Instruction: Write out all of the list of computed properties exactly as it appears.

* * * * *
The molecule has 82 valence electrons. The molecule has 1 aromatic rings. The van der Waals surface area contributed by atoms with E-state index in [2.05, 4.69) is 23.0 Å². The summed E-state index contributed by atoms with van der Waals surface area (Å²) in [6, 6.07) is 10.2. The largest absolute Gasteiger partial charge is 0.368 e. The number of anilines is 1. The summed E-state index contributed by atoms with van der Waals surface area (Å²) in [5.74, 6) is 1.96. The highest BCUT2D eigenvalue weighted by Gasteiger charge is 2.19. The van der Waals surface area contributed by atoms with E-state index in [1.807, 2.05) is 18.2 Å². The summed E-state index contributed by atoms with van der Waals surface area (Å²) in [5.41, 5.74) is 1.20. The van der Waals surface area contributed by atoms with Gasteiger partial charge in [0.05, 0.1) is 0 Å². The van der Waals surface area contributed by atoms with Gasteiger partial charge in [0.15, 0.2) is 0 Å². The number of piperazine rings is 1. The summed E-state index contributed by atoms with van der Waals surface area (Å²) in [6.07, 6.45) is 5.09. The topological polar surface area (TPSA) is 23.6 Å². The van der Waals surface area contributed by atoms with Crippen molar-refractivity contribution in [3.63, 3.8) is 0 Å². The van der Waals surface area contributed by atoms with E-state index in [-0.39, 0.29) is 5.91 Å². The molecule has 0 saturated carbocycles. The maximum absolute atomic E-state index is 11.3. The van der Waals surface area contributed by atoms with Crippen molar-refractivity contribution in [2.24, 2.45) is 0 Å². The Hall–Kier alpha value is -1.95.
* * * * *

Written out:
The molecule has 82 valence electrons. The molecule has 1 aromatic rings. The van der Waals surface area contributed by atoms with E-state index in [2.05, 4.69) is 23.0 Å². The summed E-state index contributed by atoms with van der Waals surface area (Å²) in [6, 6.07) is 10.2. The largest absolute Gasteiger partial charge is 0.368 e. The number of anilines is 1. The summed E-state index contributed by atoms with van der Waals surface area (Å²) in [5.74, 6) is 1.96. The highest BCUT2D eigenvalue weighted by Gasteiger charge is 2.19. The van der Waals surface area contributed by atoms with E-state index in [1.807, 2.05) is 18.2 Å². The summed E-state index contributed by atoms with van der Waals surface area (Å²) in [5.41, 5.74) is 1.20. The van der Waals surface area contributed by atoms with Gasteiger partial charge in [0.05, 0.1) is 0 Å². The van der Waals surface area contributed by atoms with Gasteiger partial charge in [0.15, 0.2) is 0 Å². The number of piperazine rings is 1. The summed E-state index contributed by atoms with van der Waals surface area (Å²) in [6.07, 6.45) is 5.09. The topological polar surface area (TPSA) is 23.6 Å². The van der Waals surface area contributed by atoms with Crippen molar-refractivity contribution in [3.63, 3.8) is 0 Å². The van der Waals surface area contributed by atoms with E-state index in [-0.39, 0.29) is 5.91 Å². The molecule has 0 saturated carbocycles. The maximum absolute atomic E-state index is 11.3. The van der Waals surface area contributed by atoms with Crippen molar-refractivity contribution in [2.24, 2.45) is 0 Å². The Hall–Kier alpha value is -1.95.